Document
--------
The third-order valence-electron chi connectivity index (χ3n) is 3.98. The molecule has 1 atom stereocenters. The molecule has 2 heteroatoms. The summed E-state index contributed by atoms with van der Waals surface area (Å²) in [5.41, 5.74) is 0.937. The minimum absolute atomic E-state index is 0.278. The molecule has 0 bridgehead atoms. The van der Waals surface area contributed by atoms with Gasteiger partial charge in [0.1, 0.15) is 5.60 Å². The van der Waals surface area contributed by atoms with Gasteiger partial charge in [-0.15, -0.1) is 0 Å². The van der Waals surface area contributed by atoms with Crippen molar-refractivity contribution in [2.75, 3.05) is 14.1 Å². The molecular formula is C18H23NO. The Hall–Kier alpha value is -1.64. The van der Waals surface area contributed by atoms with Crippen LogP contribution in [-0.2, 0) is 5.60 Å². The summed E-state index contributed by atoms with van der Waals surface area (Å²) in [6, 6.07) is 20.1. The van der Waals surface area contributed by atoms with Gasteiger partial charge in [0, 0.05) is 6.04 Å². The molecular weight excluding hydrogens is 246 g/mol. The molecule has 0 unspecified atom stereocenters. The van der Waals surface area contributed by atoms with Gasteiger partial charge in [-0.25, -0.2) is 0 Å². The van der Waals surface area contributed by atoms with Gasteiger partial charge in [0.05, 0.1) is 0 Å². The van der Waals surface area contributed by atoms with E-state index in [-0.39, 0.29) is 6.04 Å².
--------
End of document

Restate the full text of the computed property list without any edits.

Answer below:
The third-order valence-electron chi connectivity index (χ3n) is 3.98. The molecule has 1 atom stereocenters. The molecule has 2 heteroatoms. The summed E-state index contributed by atoms with van der Waals surface area (Å²) in [5.41, 5.74) is 0.937. The minimum absolute atomic E-state index is 0.278. The molecule has 0 bridgehead atoms. The van der Waals surface area contributed by atoms with Gasteiger partial charge in [0.1, 0.15) is 5.60 Å². The van der Waals surface area contributed by atoms with Gasteiger partial charge in [-0.15, -0.1) is 0 Å². The van der Waals surface area contributed by atoms with Crippen molar-refractivity contribution in [2.75, 3.05) is 14.1 Å². The molecular formula is C18H23NO. The Hall–Kier alpha value is -1.64. The van der Waals surface area contributed by atoms with Crippen LogP contribution in [-0.2, 0) is 5.60 Å². The summed E-state index contributed by atoms with van der Waals surface area (Å²) in [6, 6.07) is 20.1. The van der Waals surface area contributed by atoms with Gasteiger partial charge in [0, 0.05) is 6.04 Å². The molecular weight excluding hydrogens is 246 g/mol. The molecule has 0 unspecified atom stereocenters. The van der Waals surface area contributed by atoms with Gasteiger partial charge in [-0.25, -0.2) is 0 Å². The van der Waals surface area contributed by atoms with Gasteiger partial charge in [0.05, 0.1) is 0 Å². The van der Waals surface area contributed by atoms with E-state index in [-0.39, 0.29) is 6.04 Å².